Only he did not. With Kevlar retrofitted into his helmet, Polamalu took the field against the Cincinnati Bengals just seven days after sustaining his not-quite-acknowledged concussion. His fear of not being a man, of looking like a wuss in front of his teammates, trumped his fear of looking at his son at age 50 and seeing a stranger; of uncontrollably sobbing and not knowing why, like the departed NFL great Dave Duerson, or, more recently, the late 28-year-old NHL enforcer Derek Boogaard; of not remembering what he ate for breakfast that morning, like the late NHL tough guy Bob Probert. Or maybe Polamalu didn't think about all the depressing research he claims to read and be (very rightly) terrified about. Maybe he heard the echo of 65,000-strong at Heinz Field and wondered how many more times he'd hear it. Maybe he was like Scott Hall.
A month ago, ESPN's Outside the Lines did a fascinating and heartbreaking piece on former World Wrestling Federation superstar Scott Hall, better known to erstwhile Hulkamaniacs as "Razor Ramon." Chances are that sports fans under the age of 30 are more familiar with Hall's long-abandoned Razor Ramon persona than they are with the identity of their Congressional representative. After two full decades of sustaining very real head trauma in the very scripted world of professional wrestling, and self-medicating for same by gulping down cocktails of booze and prescription drugs, Hall is now a bloated, bleary-eyed ghost. The man who was once a walking embodiment of beefed-out Reaganomic Americana is now an empty husk. He still does guest spots at sad-sack independent-wrestling carnival acts throughout the country's subprime hotbeds. His friends, like former tag-team partner Kevin Nash, admitted that they are waiting for him to die. They make it sound like it would be a relief.
Hall saunters down the aisles of converted roller rinks in the Midwest through the quicksand of Xanax, Percocet, whatever, anything. He tries his best to mimic the trademark strut that once made Madison Square Garden explode. Now, people often laugh and throw garbage at him. When asked why he keeps walking through the progressively more threadbare curtains in these progressively more threadbare towns, Hall lingered on a haunting question. He asked, tears welling in his eyes, "What do you do when they stop chanting your name?"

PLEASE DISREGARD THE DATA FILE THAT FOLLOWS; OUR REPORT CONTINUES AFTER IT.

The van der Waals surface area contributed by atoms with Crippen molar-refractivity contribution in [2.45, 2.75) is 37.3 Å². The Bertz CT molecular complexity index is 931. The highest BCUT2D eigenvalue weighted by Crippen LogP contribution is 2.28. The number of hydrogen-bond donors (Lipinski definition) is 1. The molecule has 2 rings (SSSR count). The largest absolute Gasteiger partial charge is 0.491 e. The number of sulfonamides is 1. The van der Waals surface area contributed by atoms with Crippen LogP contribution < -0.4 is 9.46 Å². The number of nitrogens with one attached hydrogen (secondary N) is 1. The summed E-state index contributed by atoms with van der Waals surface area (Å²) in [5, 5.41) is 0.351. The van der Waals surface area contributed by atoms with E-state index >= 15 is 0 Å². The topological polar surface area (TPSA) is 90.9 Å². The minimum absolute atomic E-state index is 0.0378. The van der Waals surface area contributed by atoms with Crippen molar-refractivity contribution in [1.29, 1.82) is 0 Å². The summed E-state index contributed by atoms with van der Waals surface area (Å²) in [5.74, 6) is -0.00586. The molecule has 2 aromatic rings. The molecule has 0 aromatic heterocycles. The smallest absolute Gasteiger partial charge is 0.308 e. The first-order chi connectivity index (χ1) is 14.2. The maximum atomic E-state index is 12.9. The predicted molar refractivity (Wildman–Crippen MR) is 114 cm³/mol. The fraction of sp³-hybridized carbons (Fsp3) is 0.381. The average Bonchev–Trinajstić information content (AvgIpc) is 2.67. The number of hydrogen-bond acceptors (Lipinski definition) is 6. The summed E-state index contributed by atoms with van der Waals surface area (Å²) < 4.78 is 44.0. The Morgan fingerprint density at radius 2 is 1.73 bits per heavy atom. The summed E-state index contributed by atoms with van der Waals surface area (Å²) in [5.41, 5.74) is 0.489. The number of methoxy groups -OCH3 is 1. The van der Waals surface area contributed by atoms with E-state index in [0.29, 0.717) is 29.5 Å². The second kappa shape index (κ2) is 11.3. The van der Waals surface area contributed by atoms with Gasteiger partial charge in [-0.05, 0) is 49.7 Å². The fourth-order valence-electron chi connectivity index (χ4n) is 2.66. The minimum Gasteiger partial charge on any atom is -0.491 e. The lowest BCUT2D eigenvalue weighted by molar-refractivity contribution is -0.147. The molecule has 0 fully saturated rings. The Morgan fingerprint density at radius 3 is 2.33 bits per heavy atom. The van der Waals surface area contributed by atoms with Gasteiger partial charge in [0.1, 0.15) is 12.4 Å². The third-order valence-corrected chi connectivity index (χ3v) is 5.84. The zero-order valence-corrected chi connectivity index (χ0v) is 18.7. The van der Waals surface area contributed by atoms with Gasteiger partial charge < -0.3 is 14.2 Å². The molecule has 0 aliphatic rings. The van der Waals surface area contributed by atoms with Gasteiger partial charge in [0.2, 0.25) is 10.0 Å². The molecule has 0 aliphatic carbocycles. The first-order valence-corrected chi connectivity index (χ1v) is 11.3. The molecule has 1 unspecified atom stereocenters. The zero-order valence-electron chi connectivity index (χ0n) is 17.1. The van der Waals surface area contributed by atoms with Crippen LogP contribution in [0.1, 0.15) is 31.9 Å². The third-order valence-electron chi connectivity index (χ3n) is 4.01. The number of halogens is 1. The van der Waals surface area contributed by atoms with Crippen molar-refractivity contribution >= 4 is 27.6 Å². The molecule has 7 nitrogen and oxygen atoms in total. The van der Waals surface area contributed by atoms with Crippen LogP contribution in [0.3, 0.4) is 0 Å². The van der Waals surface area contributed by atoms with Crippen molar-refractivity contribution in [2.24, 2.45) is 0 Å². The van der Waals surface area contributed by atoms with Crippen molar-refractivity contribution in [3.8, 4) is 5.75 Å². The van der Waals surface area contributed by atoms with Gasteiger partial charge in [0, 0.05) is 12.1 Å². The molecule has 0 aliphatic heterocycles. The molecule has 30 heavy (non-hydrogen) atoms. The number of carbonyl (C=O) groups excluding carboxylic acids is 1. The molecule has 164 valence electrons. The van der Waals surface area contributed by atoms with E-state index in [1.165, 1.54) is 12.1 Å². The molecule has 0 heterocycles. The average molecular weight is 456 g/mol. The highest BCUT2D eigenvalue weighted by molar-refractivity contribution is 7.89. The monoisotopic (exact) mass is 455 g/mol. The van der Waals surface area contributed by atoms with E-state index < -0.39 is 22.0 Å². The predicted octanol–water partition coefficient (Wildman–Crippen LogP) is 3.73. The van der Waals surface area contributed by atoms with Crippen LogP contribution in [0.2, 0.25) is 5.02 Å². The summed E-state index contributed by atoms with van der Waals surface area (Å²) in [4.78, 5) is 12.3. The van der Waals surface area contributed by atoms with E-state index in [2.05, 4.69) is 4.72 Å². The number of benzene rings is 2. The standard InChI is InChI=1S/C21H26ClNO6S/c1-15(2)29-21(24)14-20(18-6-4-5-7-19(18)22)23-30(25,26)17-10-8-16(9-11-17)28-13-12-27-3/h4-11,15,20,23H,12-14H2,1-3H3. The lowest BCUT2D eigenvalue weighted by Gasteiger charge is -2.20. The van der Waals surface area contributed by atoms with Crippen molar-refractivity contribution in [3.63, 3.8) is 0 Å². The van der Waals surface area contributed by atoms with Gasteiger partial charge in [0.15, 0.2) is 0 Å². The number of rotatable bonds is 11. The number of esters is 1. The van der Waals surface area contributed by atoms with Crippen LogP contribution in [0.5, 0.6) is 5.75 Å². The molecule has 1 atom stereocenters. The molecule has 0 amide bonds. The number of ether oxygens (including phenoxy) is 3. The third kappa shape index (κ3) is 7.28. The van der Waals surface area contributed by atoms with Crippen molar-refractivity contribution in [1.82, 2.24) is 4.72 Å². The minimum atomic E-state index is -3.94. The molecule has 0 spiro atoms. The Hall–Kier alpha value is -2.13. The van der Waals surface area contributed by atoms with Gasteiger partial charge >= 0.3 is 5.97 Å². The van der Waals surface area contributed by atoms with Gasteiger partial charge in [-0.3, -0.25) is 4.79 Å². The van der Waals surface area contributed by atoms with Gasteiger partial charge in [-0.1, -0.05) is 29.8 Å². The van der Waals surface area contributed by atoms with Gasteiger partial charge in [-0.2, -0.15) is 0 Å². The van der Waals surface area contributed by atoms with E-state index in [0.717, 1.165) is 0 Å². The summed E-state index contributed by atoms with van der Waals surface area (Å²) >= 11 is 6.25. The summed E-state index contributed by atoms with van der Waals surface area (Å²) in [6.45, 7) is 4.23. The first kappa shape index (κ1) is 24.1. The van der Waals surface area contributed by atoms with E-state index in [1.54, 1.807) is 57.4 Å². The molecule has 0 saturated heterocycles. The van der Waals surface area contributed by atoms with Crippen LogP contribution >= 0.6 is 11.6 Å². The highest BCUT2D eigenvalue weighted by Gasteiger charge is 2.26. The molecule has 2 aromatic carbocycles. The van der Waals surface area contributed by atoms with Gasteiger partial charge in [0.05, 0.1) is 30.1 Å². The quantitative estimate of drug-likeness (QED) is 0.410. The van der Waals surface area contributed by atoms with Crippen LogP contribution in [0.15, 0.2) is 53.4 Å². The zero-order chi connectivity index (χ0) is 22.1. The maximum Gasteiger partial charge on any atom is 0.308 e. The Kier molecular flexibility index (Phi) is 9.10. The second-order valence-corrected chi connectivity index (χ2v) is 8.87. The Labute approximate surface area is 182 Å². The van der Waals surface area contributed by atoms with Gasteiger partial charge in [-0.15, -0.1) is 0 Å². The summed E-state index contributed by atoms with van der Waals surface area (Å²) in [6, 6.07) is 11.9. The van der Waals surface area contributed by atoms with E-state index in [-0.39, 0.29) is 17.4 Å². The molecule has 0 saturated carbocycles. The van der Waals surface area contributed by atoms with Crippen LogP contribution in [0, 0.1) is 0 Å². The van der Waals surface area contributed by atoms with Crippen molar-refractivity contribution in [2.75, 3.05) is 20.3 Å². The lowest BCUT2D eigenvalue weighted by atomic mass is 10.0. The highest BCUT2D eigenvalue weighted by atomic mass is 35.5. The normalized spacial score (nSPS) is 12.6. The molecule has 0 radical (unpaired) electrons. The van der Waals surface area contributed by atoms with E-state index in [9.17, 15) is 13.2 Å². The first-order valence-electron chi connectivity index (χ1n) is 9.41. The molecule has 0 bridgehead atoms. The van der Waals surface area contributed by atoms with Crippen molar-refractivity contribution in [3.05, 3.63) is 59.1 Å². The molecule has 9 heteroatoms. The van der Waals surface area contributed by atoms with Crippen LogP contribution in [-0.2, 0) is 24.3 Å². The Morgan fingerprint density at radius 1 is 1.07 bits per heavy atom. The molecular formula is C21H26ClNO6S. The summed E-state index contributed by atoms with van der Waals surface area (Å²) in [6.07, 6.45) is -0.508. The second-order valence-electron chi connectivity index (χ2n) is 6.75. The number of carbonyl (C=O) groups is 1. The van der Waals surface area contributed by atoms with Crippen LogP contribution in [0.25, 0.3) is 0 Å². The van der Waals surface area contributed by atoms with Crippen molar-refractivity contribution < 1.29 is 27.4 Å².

We think we're an adaptive species. We learn from horror and "take the appropriate measures." No one is better at this particular bit of public relations messaging than the National Hockey League. After poster child Sidney Crosby was committed to the press box for eight months due to a combination of a vicious blow to the head and poor concussion management, the league hired a Czar of Headshots, Brendan Shanahan, to review all questionable kill shots and mandated that potentially concussed players sit in a quiet room to be evaluated before returning to play. In the NHL's defense, it has been exemplary in handing out suspensions for acts of violence both egregious and borderline.
And yet even the best intentions can unravel under pressure. In early December of 2011, Crosby's own teammate, Kris Letang, was a victim in a human car wreck against the Montreal Canadiens. The man who elbowed him in the side of the head at top speed was Max Pacioretty, the very player who sustained broken vertebrae in his neck last season when he was guillotined into the glass separating the benches by 6' 9" defenseman/real-life video game boss Zdeno Chara. Montreal police considered bringing charges against Chara for the hit.
In that very same arena where Pacioretty lay motionless a season before, Letang was bloodied, stupefied, gaping, and lost. He skated off with blood pooling in a towel. Fifteen minutes later, he returned to the ice to score the game-winning goal in overtime. Letang was swallowed up by a mob of teammates. Letang's mates were careful to keep their gloves away from his gnarled face in the post-goal celebration.
Two days later, the Penguins confirmed that Letang sustained a concussion. Despite all the supposed lessons learned in Crosby's torturous absence, and despite the previously unheard of maturity and patience shown by the Penguins organization in dealing with Crosby's injury, someone let Letang back on the ice while his brain was in its most vulnerable state. Perhaps the medical staff asked Letang how he was feeling, and he dreaded being called hockey's most common and damnable slur, pussy. Maybe, like Polamalu and Harrison and Hall and untold thousands of professional athletes, he let one fear—the fear of silence—trump another.